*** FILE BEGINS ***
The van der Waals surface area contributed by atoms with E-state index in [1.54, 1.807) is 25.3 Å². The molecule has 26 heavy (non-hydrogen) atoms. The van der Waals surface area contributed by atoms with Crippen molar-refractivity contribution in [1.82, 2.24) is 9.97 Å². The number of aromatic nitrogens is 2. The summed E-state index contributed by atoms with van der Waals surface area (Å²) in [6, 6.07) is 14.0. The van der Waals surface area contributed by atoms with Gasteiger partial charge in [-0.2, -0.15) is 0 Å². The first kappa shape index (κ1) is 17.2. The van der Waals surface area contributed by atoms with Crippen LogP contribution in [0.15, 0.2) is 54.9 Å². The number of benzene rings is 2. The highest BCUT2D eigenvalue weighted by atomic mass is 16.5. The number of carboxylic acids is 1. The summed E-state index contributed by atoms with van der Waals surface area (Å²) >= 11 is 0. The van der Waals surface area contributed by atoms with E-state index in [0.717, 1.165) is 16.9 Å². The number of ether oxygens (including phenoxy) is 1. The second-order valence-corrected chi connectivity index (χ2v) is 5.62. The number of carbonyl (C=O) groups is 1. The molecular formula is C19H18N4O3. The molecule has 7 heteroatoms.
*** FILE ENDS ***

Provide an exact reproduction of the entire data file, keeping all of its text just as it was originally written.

The van der Waals surface area contributed by atoms with E-state index in [1.54, 1.807) is 25.3 Å². The molecule has 26 heavy (non-hydrogen) atoms. The van der Waals surface area contributed by atoms with Crippen molar-refractivity contribution in [1.82, 2.24) is 9.97 Å². The number of aromatic nitrogens is 2. The summed E-state index contributed by atoms with van der Waals surface area (Å²) in [6, 6.07) is 14.0. The van der Waals surface area contributed by atoms with Gasteiger partial charge in [-0.2, -0.15) is 0 Å². The first kappa shape index (κ1) is 17.2. The van der Waals surface area contributed by atoms with Crippen LogP contribution in [0.15, 0.2) is 54.9 Å². The number of benzene rings is 2. The highest BCUT2D eigenvalue weighted by atomic mass is 16.5. The number of carboxylic acids is 1. The summed E-state index contributed by atoms with van der Waals surface area (Å²) >= 11 is 0. The van der Waals surface area contributed by atoms with E-state index in [0.717, 1.165) is 16.9 Å². The number of ether oxygens (including phenoxy) is 1. The second-order valence-corrected chi connectivity index (χ2v) is 5.62. The number of carbonyl (C=O) groups is 1. The molecular formula is C19H18N4O3. The molecule has 7 heteroatoms.